Frankenstein author Mary Shelley could not have foretold that her gothic tale of an errant scientist who creates a man/monster out of the limbs of dead bodies would become a harbinger of things to come with the emergence in the 21st century of the science of genetic engineering. Instead of stitching together body parts, today’s scientists directly manipulate the DNA of organisms. Their work has given the world genetically altered vegetables; “designer” hypoallergenic cats and dogs; super cows; and most famously, the world’s first cloned mammal, Dolly the sheep
Vincenzo Natali’s film Splice takes us into the world of genetic engineering but not in the manner one might expect of your typical science fiction feature. Instead of presenting a thought-provoking, cautionary tale about the evils of meddling in God’s territory, Natalie opts for a singular approach that moves the story away from science fiction and into the realm of a dark and disturbing fairytale. I applaud him for taking the risk. The story does cast a spell over you; unfortunately, you won’t remain enchanted for very long.
Fresh from their success in creating a new hybrid organism from the splicing of the DNA of various animals, biochemists Clive Nicoli (Adrien Brody) and Elsa Kast (Sarah Polley) are eager to continue their groundbreaking experiments. However, the pharmaceutical big wig paying the bills (Joan Chorot) is less interested in funding more research and development than she is in making the couples’ discovery turn a profit, so the company cuts off their funding to go forward with production.
On the personal side, Clive thinks it’s time he and Elsa become parents. Elsa’s not ready to be a mother. She thinks they have more pressing concerns — namely, creating a new hybrid by introducing human DNA into the mix — financial, ethical and legal prohibitions notwithstanding. Clive is reluctant, but Elsa refuses to be stopped. Her determination suggests hidden disturbances are driving her that even she may be unconscious of.
The couple proceeds in secret with their experiment, and their efforts produce “Dren” (nerd spelled backwards), a creature that resembles a cross between a seal and a chicken. Clive and Elsa go from objective scientists to doting parents.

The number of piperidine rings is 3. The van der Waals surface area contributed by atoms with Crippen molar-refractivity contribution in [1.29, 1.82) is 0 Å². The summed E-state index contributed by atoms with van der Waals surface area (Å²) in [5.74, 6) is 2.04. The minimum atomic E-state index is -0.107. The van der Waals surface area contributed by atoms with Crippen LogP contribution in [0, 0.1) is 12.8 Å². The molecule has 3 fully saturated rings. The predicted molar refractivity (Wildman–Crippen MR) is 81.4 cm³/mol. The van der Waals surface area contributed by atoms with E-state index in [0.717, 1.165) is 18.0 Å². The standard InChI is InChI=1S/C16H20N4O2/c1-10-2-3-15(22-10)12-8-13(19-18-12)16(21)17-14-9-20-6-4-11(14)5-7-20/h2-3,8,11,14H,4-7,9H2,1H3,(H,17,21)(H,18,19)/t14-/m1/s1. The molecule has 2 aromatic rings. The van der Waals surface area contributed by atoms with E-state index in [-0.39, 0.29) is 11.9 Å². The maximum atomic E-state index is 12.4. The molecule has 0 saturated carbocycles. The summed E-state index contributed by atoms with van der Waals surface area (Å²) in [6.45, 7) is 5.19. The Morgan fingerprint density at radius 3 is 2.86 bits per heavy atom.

Ironically, with Dren Elsa eagerly embraces the part of mother, a role she previously claimed she didn’t want. When Dren’s rapid development makes it impossible to keep her concealed at the lab, Elsa and Clive move her to Elsa’s old family farm in the woods. There, the three of them settle down to play happy family.
Splice operates like an extended metaphor for Freudian family dynamics, specifically, the drama of mother/daughter competition, and father/daughter incest. The gigantic birth chamber in which Dren was conceived is analogous to Elsa’s womb. Metaphorically, it takes on the job of surrogate mother for the developing egg, a job Elsa doesn’t want literally. The whole process becomes even more psychologically complicated when the source of the human DNA is revealed.
As Dren develops into a beautiful mythological-like creature that has fish gills and can sprouts wings, trouble arises in happy-family land. What was once a cute and easily controlled child has become an individual with a mind and will of her own. Dren, the daughter, has become competition for Elsa, the mother, and temptation for Clive, the father.
The graphic sex scene between Clive and the adult Dren (Delphine Chanéac) elicited different responses from the audience at the screening I attended. Some viewers were clearly put off by it. The fan boys loved it. Others, including myself, just laughed out loud.
The scene I found most disturbing concerns the manner in which Elsa chooses to remedy Dren’s sexual transgression. Or perhaps I should say punish. She straps Dren onto a table, exposes her body needlessly, and then excises the stinger (which emerges during sex) from Dren’s tail with the cold precision of a detached surgeon. The procedure is nothing less than genital mutilation, made all the more horrific for all it was perpetrated against the daughter at the hands of her mother.
Splice is a fascinating Freudian nightmare that looks at the way in which childhood wounds can compel people to re-enact in the present the dysfunctional family drama of the past. Elsa, the child of an abusive mother, becomes in adulthood the abuser. However, for all of Natali’s ambition to deliver a story that straddles the elements of science-fiction thriller, psychological drama, and kinky fairy tale, his work doesn’t hold together. Too often I found myself laughing at events and dialog that were clearly not meant to be funny. The director couldn’t find a way to tie the underlying complex psycho/sexual themes together with the plot. Nor could he rise above the story’s goofier elements which eventually overshadowed the serious and compelling aspects of the story.
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